Published date: 26 Jul 2023
‘Postcode lottery’ determining children’s access to mental health services according to damning Independent Review
Today (26.07.2023), the Mental Health Commission published its Independent Review of the provision of Child and Adolescent Mental Health Services (CAMHS).
Responding to the final report, Tanya Ward, Chief Executive of the Children’s Rights Alliance said:
“At a time where children and young people need the support of mental health services more than ever, the Report by Dr Finnerty is a disturbing read. Inconsistent, inefficient and unsafe are the last words we want to hear when describing our healthcare system and yet, that is the reality for the provision of mental health services to children and young people in this country.”
“A ‘postcode lottery’ determines a child or young person’s access to mental health care and support, rather than need. The unacceptable degree of inconsistency results in a splintered CAMHS service that is failing to meet the needs of children and young people,” said Tanya Ward.
“In January, the Commission’s interim report was a red flag to Government on the significant shortcomings that were being unearthed in a review of the CAMHS services. The final report published today lays bare those concerns and contains 49 recommendations for action. It is alarming to hear that the Inspectorate cannot give assurance to children and families that they will get the support they need and they deserve, within the current system. We need assurance from Government that this will not be a report left to sit on the shelf. We need to see an immediate response and action to address the concerns raised.”
“While we recognise the excellent care and treatment delivered to some children and their families, good services and positive outcomes are not a shared experience. The services are completely stretched thin with the vast majority of services found to be significantly understaffed. The HSE needs to think outside of CAMHS and consider alternative ways of delivering healthcare to ensure the children that need support the most, have access to it, regardless of where they live. The Review also gives cause for a renewed focus on how the State is delivering healthcare to children who face increased difficulties accessing supports for example, the Traveller Community, asylum seekers, refugees and migrants (including those in Direct Provision), children in care and young LGBTI people,” continued Tanya Ward.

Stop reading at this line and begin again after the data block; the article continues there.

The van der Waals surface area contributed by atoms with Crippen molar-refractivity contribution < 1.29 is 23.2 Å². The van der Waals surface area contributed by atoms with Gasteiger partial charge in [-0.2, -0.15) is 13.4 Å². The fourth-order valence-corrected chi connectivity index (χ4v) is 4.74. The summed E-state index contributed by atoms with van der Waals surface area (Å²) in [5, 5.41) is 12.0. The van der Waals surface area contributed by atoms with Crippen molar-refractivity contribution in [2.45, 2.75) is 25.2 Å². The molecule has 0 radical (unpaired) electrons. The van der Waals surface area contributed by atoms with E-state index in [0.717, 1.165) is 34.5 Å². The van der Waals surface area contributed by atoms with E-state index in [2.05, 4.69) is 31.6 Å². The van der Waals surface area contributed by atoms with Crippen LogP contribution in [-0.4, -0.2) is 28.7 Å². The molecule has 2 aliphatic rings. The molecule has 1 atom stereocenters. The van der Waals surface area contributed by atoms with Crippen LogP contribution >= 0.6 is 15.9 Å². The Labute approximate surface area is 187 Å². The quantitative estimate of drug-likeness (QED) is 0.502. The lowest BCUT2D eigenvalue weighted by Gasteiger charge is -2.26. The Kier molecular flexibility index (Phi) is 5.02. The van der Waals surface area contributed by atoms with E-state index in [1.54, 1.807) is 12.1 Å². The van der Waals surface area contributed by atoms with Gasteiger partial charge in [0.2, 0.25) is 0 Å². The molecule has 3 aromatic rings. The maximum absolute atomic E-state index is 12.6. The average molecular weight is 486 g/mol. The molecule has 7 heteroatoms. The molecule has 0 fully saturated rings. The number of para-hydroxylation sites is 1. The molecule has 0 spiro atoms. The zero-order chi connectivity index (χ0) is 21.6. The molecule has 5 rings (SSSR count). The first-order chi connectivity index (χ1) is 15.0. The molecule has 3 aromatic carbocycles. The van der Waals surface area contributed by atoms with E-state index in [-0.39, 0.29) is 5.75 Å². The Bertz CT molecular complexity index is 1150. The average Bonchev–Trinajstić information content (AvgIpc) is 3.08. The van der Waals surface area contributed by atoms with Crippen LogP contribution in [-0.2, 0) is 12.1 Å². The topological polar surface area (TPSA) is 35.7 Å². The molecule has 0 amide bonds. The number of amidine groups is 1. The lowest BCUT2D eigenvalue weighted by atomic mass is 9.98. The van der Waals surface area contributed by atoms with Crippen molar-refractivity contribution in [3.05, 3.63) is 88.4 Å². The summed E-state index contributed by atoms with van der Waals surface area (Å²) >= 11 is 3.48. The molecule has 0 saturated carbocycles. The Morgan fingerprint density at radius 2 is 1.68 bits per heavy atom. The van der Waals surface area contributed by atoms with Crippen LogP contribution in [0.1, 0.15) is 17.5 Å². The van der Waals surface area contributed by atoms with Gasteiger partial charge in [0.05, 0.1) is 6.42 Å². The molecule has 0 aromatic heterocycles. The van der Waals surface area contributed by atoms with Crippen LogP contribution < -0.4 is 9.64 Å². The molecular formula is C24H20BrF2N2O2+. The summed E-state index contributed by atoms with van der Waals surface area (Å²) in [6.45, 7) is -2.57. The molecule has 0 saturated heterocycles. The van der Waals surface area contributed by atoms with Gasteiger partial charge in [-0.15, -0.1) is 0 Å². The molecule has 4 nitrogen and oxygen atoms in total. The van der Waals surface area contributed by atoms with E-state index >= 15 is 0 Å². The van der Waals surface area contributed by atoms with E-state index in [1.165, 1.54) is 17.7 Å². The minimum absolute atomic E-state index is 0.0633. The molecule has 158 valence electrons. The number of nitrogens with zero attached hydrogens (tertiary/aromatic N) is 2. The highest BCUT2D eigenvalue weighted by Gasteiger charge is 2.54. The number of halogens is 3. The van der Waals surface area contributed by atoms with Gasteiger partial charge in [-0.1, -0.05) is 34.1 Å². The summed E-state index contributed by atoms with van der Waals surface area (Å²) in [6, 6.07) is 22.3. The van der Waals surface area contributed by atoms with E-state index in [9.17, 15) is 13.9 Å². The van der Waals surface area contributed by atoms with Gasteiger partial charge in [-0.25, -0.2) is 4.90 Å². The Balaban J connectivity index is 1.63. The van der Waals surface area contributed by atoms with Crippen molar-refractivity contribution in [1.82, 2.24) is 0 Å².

“In the first instance, the governance and oversight of the services need serious improvement. These services need to be standardised to ensure equal opportunity to access quality healthcare. We support the call for the immediate introduction of legislation to provide for the independent regulation of CAMHS by the Mental Health Commission as recommended by Dr Finnerty. We need to see a comprehensive strategy for children’s mental health services put in place with a ringfenced annual budgets.” concluded Tanya Ward.
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Emma Archbold, Campaigns and Communication Director, Children’s Rights Alliance: [email protected]e or 087 997 1410
Notes to Editors:
- Children’s Rights Alliance spokespeople are available for comment.
- Mental Health Commission Independent Review is available here.
About the Children’s Rights Alliance:
Founded in 1995, the Children’s Rights Alliance unites over 145 members working together to make Ireland one of the best places in the world to be a child. Further information is available at: www.childrensrights.ie or on Twitter, @ChildRightsIRL